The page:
Sunday, August 17, 2014

2014.08.17 Memorial Tribute

I loved Robin Williams. He made me laugh till I cried and cry till I laughed. He showed me true humanity, with all quirks and foibles, and perhaps a glimpse of true divinity as well. I also knew some of Williams's troubles with addictions and depression. With all this, he managed to share his gift of wise humor with the world. I mourn him. He died too young—63.

There's no sense, however, in making Williams an idol. He can't have been easy to live with (three wives.) The emotional climate he created rivaled biblical signs of any proper apocalypse, I'm sure. No idol, but an icon of grace, yes.

Charles Marsh, biographer of Dietrich Bonhoeffer, theologian and pastor, writes in Strange Glory about Bonhoeffer's choice to give his blessing to the conspiracy to murder Hitler, a choice for which Bonhoeffer was executed.  "Bonhoeffer realized finally that genuine humanness would forever wander into abstraction if it were not anchored in the history, suffering and religion of the Jews."

Bonhoeffer didn't bother to unravel the moral paradox of his action. Neither did Williams when he chose death. 

Recently, Williams was diagnosed with Parkinson's disease. It was, I imagine, one too many diagnoses to bear, so he chose death—a sad but wise and moral choice. By faith, I believe that he finally has the peace that passes all understanding. To Robin Williams, I say, Alleluia, anyhow.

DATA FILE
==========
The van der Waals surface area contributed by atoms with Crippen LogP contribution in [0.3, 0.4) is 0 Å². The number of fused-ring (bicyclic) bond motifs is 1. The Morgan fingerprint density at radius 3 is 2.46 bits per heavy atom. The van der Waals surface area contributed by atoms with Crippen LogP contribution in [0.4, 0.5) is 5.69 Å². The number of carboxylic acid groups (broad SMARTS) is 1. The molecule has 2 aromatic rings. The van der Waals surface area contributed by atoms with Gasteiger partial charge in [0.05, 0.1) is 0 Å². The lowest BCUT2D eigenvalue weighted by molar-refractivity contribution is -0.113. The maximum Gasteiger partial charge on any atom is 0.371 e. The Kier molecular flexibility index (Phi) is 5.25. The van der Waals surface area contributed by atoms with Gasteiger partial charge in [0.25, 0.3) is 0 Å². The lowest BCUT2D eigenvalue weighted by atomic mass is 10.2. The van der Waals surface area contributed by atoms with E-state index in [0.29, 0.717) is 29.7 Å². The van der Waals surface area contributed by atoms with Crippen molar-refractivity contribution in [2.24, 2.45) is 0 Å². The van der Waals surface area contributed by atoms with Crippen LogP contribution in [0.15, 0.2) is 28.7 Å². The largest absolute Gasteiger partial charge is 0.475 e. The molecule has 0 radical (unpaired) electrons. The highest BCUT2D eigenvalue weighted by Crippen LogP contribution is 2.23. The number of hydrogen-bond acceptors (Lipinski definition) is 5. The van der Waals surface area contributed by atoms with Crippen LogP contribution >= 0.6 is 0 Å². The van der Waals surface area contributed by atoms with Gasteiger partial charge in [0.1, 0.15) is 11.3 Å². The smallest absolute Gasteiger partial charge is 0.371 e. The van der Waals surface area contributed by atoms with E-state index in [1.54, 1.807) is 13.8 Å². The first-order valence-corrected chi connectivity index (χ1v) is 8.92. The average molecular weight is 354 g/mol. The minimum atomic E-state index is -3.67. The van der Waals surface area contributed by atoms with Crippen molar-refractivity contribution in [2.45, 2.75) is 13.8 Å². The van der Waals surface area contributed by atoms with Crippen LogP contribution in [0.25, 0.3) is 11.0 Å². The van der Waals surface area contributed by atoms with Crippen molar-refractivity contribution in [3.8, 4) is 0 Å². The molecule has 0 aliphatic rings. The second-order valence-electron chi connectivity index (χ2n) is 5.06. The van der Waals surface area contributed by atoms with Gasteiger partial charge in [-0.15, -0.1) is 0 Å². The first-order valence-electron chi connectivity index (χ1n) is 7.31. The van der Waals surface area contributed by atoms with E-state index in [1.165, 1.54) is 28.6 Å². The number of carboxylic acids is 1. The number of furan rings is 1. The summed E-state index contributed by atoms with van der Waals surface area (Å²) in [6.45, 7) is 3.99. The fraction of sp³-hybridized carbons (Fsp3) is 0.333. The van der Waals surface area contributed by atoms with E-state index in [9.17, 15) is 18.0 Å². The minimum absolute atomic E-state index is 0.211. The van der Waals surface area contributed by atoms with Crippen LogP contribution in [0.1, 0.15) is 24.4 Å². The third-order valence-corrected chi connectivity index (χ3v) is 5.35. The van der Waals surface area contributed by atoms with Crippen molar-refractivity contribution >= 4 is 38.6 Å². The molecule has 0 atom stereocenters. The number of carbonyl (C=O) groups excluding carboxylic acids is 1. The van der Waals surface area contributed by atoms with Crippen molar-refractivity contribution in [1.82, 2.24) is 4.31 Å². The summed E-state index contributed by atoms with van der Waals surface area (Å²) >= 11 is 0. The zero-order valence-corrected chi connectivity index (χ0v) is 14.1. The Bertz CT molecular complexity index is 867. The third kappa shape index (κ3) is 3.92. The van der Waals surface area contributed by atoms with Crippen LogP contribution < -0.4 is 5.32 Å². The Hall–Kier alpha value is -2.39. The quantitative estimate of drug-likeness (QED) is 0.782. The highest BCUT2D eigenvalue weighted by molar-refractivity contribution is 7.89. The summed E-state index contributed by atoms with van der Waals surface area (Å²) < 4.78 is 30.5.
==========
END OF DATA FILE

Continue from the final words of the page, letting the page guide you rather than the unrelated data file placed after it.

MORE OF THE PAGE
Here is one of the most beautiful spiritual tributes I've ever seen, written in a letter  by Jape Shattuck of Newport, R.I and published in the Boston Globe, on August 14, 2014:

"Each time we dream we create worlds of astonishing depth and detail that function perfectly according to their own strange logic A sound in the dreamer's environment can sometimes trigger the instantaneous creation of a new world, with new logic, in which that sound fits seamlessly into a vast unfolding scenario. Robin Williams was the only person I've known who could perform that same feat while awake, in front of an audience, and in such convincing detail that it felt like I was sharing his exquisite dream, a dream whose code revealed punch line after punch line while gently proving that the goodness of his troubled soul was the same as mine."

To Robin Williams, I say thanks. I will remember the life you gave my soul.  Will I ever forget Euphegenia Doubtfire?

Perhaps it is so that the plumbline cast by Spirituality plunges deeper than the one cast by Morality; thus, choices made from Soul-depth can be quite preposterously immoral. Sometimes, I do think that God is not essentially Moral Being, but simply Beloved Being.